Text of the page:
With so many programs to choose from—380 programs in 18 languages (including English) in 52 countries and in nearly every field of study—you’ll want to take the time to find the one (or ones) that is the best match for you. There are options through the Office of Overseas Study as well as through academic units on one of IU’s eight campuses. Before you begin looking at specific programs, see some of the considerations below and explore the "Study Abroad 101" presentation for detailed guidance.
- Term Abroad
Programs differ in structure, content, and intensity across summer, semester, and academic year terms. Summer programs tend to be fast-paced and intense, with students only taking one or two courses in a matter of weeks. Many summer programs will focus on a particular field of study or have a theme. There are also a number of full-time summer internship programs.
Students have more access to additional funding opportunities on semester and academic year programs than they typically do for summer. Longer duration programs also tend to be more cost effective as students can use existing financial aid and scholarships toward program fees.
Semester programs give students additional time to integrate into the local culture, explore their host city and country independently, and enroll full-time in an entire semester’s worth of courses. Some programs may focus on a specific academic discipline or offer experiential opportunities as a component of the program. Many semester students return feeling like they had just gotten comfortable with the culture and/or the language.
Our Academic Year programs provide students the time to achieve greater levels of immersion in the local culture. These programs often include enrolling in a local university, living with host families or local students, and —for non-English speaking countries— taking coursework in the native language.
If you wish to pursue immersive language study abroad, it can quickly narrow your options. To maximize language acquisition, language learners should seek programs with courses taught in the foreign language and options to live with native speakers. These programs often require 4-6 semesters of college level language courses (or equivalent proficiency as demonstrated by placement exam). Students should plan to meet the minimum requirements by the time they go abroad through careful course selection.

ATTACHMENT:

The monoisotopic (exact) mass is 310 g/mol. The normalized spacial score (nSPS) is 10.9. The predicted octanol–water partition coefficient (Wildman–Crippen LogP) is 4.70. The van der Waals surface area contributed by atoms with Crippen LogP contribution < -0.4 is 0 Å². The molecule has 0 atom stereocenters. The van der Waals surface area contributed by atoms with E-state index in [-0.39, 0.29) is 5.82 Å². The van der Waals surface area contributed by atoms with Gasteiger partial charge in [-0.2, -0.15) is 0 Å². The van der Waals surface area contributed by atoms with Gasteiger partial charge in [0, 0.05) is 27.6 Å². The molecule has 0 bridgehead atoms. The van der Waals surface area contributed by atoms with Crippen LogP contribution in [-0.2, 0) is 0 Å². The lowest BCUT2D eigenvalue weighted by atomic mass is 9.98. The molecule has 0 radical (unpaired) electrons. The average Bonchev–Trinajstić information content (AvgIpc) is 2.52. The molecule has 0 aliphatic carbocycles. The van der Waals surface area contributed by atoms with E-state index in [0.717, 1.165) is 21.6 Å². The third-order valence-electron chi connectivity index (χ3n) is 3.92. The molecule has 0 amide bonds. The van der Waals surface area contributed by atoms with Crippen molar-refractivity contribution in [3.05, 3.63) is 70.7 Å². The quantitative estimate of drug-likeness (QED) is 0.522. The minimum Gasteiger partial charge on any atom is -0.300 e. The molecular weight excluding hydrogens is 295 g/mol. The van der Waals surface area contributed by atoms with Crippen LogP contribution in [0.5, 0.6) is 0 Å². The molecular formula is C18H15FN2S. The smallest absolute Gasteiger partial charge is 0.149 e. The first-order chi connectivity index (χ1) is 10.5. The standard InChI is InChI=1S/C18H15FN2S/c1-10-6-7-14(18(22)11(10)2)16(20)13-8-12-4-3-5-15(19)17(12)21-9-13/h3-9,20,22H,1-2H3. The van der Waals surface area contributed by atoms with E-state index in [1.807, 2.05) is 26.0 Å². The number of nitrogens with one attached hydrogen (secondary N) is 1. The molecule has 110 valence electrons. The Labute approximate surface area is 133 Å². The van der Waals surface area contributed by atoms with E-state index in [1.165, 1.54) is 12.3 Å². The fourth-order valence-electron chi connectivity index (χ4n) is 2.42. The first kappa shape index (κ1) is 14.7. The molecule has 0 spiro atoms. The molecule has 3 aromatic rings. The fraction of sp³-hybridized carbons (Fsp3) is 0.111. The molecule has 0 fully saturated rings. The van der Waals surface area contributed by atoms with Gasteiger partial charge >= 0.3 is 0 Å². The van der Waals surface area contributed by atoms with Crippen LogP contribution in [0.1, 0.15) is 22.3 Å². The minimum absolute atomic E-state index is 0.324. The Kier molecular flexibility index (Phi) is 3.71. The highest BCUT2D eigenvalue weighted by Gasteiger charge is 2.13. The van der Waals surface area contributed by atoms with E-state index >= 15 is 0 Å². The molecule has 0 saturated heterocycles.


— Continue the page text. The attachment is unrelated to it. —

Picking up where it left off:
Other programs in non-English speaking countries may require some or no previous language study. Often, these programs include taking a language course while you are abroad in addition to courses in English. You may need to plan ahead as some programs taught in English still require students to have taken one or two semesters of language in order to meet the minimum eligibility criteria. Language study at this level will help you navigate and interact with the local culture.
- Financial Considerations
Cost can be a determining factor for some students and it is important to keep in mind any existing financial aid you receive and your ability to budget for costs outside of program fees. As you weigh your options, consider how you can maximize eligibility for scholarships or grants, such as maintaining a high GPA. Program fees and local cost of living can vary significantly between options. Summer programs can seem appealing because of relatively lower fees compared to longer durations, but students can take most forms of existing aid with them on semester and academic year programs. Semester funding opportunities also tend to be for higher amounts. If you anticipate cost will be a primary concern for you, please visit our office to discuss programs within your budget and how to seek the financial aid available to you.
For more detailed information, see our Financial Considerations page.
- Academic Considerations
When students apply to study abroad on IU Programs, the academic fit between a student’s degree plan and the program they have selected is one component selection committees will consider. With this in mind, you should consider how coursework abroad will help you further your academic goals as well as the timing of study abroad within your college career. Students often enroll in major, minor, and elective courses that can fulfill general education requirements abroad. While coursework in some fields of study is widely available, students in some majors may have more limited options. Other students may need to be mindful of terms they are required to be on campus to fulfill specific requirements. If you have special course needs, please meet with your academic advisor(s) and a study advisor to help you find options. The earlier you start planning to study abroad, the more options you'll have to integrate an overseas study program into your academic career.
For additional guidance please visit our page on academic planning.
- Personal Considerations
Some students may have other things to consider as part of their planning process that are specific to them or based on personal preferences. You may have family responsibilities and need to determine if a family member could accompany you or if other arrangements for care might need to be made in advance. Consider whether you have any strong preferences related to your living situation, program size, whether you want to take courses with local or other US-based students, and if there are specific things you want to experience on your program.